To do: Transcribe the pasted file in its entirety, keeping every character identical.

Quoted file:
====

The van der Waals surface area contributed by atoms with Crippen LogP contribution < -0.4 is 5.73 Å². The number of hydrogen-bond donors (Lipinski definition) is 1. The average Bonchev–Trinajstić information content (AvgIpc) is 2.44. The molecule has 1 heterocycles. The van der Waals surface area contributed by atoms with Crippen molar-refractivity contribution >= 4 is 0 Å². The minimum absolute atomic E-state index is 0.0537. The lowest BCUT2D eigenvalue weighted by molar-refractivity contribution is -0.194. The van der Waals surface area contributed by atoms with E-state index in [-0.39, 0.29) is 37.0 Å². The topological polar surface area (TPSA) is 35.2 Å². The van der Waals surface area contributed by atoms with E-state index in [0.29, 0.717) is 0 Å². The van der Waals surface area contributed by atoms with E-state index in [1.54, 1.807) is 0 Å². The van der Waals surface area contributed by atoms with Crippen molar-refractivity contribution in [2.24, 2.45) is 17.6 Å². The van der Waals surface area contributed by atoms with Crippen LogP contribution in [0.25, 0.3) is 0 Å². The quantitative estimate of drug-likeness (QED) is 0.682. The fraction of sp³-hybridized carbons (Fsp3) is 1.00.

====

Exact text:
The van der Waals surface area contributed by atoms with Crippen LogP contribution < -0.4 is 5.73 Å². The number of hydrogen-bond donors (Lipinski definition) is 1. The average Bonchev–Trinajstić information content (AvgIpc) is 2.44. The molecule has 1 heterocycles. The van der Waals surface area contributed by atoms with Crippen molar-refractivity contribution >= 4 is 0 Å². The minimum absolute atomic E-state index is 0.0537. The lowest BCUT2D eigenvalue weighted by molar-refractivity contribution is -0.194. The van der Waals surface area contributed by atoms with E-state index in [-0.39, 0.29) is 37.0 Å². The topological polar surface area (TPSA) is 35.2 Å². The van der Waals surface area contributed by atoms with E-state index in [0.29, 0.717) is 0 Å². The van der Waals surface area contributed by atoms with E-state index in [1.54, 1.807) is 0 Å². The van der Waals surface area contributed by atoms with Crippen molar-refractivity contribution in [2.24, 2.45) is 17.6 Å². The van der Waals surface area contributed by atoms with Crippen LogP contribution in [0.25, 0.3) is 0 Å². The quantitative estimate of drug-likeness (QED) is 0.682. The fraction of sp³-hybridized carbons (Fsp3) is 1.00.